Speedy NEWS

The Future of Nanjo, Okinawa: The Holy Grail of Ecotourism & Agritech


Chat with Mr. Chobin Zukeran, the mayor of Nanjo, Okinawa
◆Progress Report of Speedy Resort.
The vision is to develop Okinawa to overtake Hawaii on the market as a tourist destination.
Both the land area and population of Okinawa main island (1,199 km square = 1.22 million people) are similar to Oahu (1,545 km square = 0.91 million people).
With the decline of overseas travel due to COVID-19 restrictions, it is believed that the surplus demand will overwhelm what Okinawa is able to offer. Additionally, he has proposed the development of ecotourism (resorts that allow tourists to relish in nature instead of just luxurious hotels) that leverages on the rich nature and historical ruins of the Ryukyu Empire to accelerate growth in the southern parts (Nanjo) to surpass the northern parts (Onna village).
↓Nanjo, Okinawa Tourist Attractions 2021 version
◆Speedy Farm Concept
Desire to promote a new form of agriculture (agritech) that leverages on the fertile soil of southern Okinawa.
As many agricultural lands cannot be converted to residential land, while many traditional farmers are aging lack successors, large swathes of farmland are being left uncultivated.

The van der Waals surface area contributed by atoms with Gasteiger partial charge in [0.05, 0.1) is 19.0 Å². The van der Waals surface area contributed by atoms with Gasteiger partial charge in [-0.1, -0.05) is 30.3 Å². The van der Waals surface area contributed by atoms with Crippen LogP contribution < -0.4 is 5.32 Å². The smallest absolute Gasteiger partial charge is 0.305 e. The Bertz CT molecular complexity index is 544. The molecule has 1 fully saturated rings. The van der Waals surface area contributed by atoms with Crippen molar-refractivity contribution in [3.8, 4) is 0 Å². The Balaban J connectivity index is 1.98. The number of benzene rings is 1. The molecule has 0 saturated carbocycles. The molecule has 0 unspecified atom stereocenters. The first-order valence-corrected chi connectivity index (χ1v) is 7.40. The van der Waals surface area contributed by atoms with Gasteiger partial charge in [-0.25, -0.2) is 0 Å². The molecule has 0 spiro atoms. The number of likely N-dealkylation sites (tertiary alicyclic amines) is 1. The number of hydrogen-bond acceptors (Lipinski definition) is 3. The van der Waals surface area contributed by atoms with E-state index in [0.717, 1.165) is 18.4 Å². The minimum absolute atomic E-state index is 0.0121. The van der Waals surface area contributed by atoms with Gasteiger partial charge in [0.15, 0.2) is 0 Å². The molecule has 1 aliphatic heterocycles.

There is a need to draft new standards for farmland matching. It is understandable that owners are reluctant to lease the land out to newcomers, but just letting them grow wild is also unproductive.
The value of farmland is not in the land itself but in the crops they produce. If the land can be used to establish a new agricultural industry using new technology, it will also accelerate land matching. So, we will create that pattern of success (into a module) on our farmlands first.
Once the module is successfully established, instead of charging low idle farmland lease rates, they can charge a licensing fee on the revenue of the produced crops. This will help to create a new community comprised of experienced and knowledgeable farmers and newcomers.
To realize this vision, the agricultural business model must be changed. Labor costs make up most of the expenses in farming. It is necessary to use robotics to eliminate labor costs. AI sensors make harvesting more efficient. Additionally, feeding data about the harvested crops to deep learning systems can improve quality and optimize the harvest timing.
Furthermore, gene editing can be used to create improved cultivars that ward off pests. Moreover, the distribution of the farm produce does not have to be through traditional auctions and D2C (Direct to Customer Sales) services like “Nouchoku” and “Pocket Marche” can be tried instead to improve the quality of products using consumer feedback.
We can learn from countries like Israel and China to find out more about these modern farming methods. I will also do my best to learn and make Speedy Farm a success.
I discussed the 2 subjects above with the mayor.
In particular, I was extremely happy that we found common ground in our perspective on agriculture. He said he wanted me to give a lecture at community colleges and the like. I will continue to do my best!